The Note: Tides, Floods, and Bounces

And so the drama continues -- even if we may still know how this play ends.

Stop us if you've heard this one before: The frontrunner is facing fundamental questions concerning electability. The underdog is gaining momentum. The leading candidate has whiffed on an opportunity to put the challenger away (four strikes you're out?). There is one solitary candidate who remains extremely likely to win, and yet . . .

The race goes on -- for two weeks at least, and probably six weeks -- if not all the way to the convention.

Many things didn't change on Tuesday: Sen. Barack Obama, D-Ill., is still the favorite, flush with cash and armed with a delegate lead that shrank by barely 10 percent, despite a 10-point loss in the biggest state left on the calendar.

Sen. Hillary Rodham Clinton, D-N.Y., retains only a tortuous path to the nomination -- lined with temptations to take the Democratic Party tumbling down the mountain with her (and, perhaps, Obama).

But Clinton's margin in Pennsylvania -- powered by demographics that gave her 60 of 67 Keystone State counties, including newly Democratic Bucks and Montgomery -- are surely enough to keep Clinton in the race a while longer.

"Mrs. Clinton's margin was probably not sufficient to fundamentally alter the dynamics of the race, which continued to favor an eventual victory for Mr. Obama," Adam Nagourney writes in The New York Times. "But it made clear that the contest will go on at least a few weeks, if not more. And it served to underline the concerns about Mr. Obama's strengths as a general election candidate."

By one (rightly disputed) metric -- the popular vote, including Florida and Michigan -- Clinton has pulled ahead of Obama. But without the rogue states, Obama is still up by 500,000 -- and if you can find another objective measurement by which she's in the lead, let us know.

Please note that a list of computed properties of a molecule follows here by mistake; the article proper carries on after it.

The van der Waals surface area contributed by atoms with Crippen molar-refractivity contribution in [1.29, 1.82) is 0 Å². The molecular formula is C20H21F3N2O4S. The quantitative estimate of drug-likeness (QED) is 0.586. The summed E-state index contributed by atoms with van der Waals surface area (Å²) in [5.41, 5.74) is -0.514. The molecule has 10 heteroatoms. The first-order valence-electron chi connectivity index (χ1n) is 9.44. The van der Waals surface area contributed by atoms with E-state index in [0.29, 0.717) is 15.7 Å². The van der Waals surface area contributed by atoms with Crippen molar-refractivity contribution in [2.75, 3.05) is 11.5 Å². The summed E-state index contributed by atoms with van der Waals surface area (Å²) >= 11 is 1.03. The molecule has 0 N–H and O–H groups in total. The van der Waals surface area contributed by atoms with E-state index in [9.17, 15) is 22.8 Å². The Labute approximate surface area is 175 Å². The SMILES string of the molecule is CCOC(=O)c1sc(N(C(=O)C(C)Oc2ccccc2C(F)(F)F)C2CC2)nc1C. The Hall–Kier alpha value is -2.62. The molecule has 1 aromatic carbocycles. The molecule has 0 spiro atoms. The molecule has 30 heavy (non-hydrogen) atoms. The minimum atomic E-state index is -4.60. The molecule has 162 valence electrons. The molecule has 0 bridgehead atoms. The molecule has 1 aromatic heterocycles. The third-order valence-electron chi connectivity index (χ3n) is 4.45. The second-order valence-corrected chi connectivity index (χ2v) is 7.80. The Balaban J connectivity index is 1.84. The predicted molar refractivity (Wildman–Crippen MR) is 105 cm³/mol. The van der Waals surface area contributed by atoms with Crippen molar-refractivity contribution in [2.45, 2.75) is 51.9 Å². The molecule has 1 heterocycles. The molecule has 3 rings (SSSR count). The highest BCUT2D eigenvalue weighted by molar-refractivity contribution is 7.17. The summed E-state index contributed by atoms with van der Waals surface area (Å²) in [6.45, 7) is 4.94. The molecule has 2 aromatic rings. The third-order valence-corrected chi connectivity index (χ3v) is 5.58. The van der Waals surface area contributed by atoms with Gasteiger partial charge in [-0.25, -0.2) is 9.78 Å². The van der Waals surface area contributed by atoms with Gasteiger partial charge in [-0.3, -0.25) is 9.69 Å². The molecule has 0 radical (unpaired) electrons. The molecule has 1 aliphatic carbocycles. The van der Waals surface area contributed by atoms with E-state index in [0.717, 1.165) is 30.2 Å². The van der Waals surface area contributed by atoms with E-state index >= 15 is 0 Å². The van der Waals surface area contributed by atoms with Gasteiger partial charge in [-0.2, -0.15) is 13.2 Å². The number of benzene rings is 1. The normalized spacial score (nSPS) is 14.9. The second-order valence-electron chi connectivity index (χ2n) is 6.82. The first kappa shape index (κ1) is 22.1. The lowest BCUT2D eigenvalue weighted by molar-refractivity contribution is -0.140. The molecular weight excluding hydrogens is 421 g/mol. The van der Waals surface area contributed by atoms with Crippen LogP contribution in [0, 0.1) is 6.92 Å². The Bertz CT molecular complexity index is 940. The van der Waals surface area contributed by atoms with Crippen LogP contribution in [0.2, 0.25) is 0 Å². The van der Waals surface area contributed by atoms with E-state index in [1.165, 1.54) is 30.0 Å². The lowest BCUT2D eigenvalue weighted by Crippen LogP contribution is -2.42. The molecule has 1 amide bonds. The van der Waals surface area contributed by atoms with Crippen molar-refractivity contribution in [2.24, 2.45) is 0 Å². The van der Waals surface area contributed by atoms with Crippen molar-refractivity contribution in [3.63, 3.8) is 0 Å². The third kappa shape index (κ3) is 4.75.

It's enough for Clinton: "I think that's one of the most important factors that people have to take into account," Clinton told ABC's Diane Sawyer on "Good Morning America" Wednesday. "But of course, the votes in Michigan and Florida were official -- I mean, they were certified by the secretary of state. It's just that the Democratic Party can't figure out what to do with all those votes, and try to seat delegates."

"I actually have more votes from people who actually voted for me," Clinton added. "Last night's win should give a lot of fresh information to our superdelegates, because after all, the road to Pennsylvania Avenue does lead through Pennsylvania."

From a Clinton campaign memo out Wednesday morning (subject line: "The Tide is Turning"): "By providing fresh evidence that Hillary is the candidate best positioned to beat John McCain in the fall, the Pennsylvania primary is a turning point in the nominating contest," the memo reads. "And with both candidates under the microscope at the same time for the first time, Hillary took more than a few punches and came out stronger while Sen. Obama emerged weaker as voters learned more about him."

Don't expect a flood, not with Clinton winning key battlegrounds: "It is an argument that stalls superdelegates right now," ABC's George Stephanopoulos reported on "Good Morning America." "They're still going to hang back. . . . He's not going to get the wave he needs -- this is going on to Indiana and North Carolina."

The pace quickens: "Despite Clinton's win, Obama remains the front-runner for the nomination, with a significant overall delegate lead and a huge financial advantage. She also has few primaries left in which to overtake him," Thomas Fitzgerald writes in the Philadelphia Inquirer.

"Still, Clinton's big margins among white working-class voters seemed likely to add fuel to her argument that Obama cannot win the big industrial swing states in the fall against Republican John McCain."

By ABC's count, Clinton picked up 16 delegates in the Keystone State, with 16 more still to be awarded, leaving Obama's overall edge at 130.

From the Obama campaign's evening-capping memo: "Hillary Clinton lost her last, best chance to make significant inroads in the pledged delegate count," reads the memo. "The bottom line is that the Pennsylvania outcome does not change dynamic of this lengthy primary."

The margin matters -- and Clinton won by enough to stay in the game, if not to change it. And close to the minds of superdelegates is one very big number that has nothing to do with vote totals: the $42 million Obama has in his piggybank.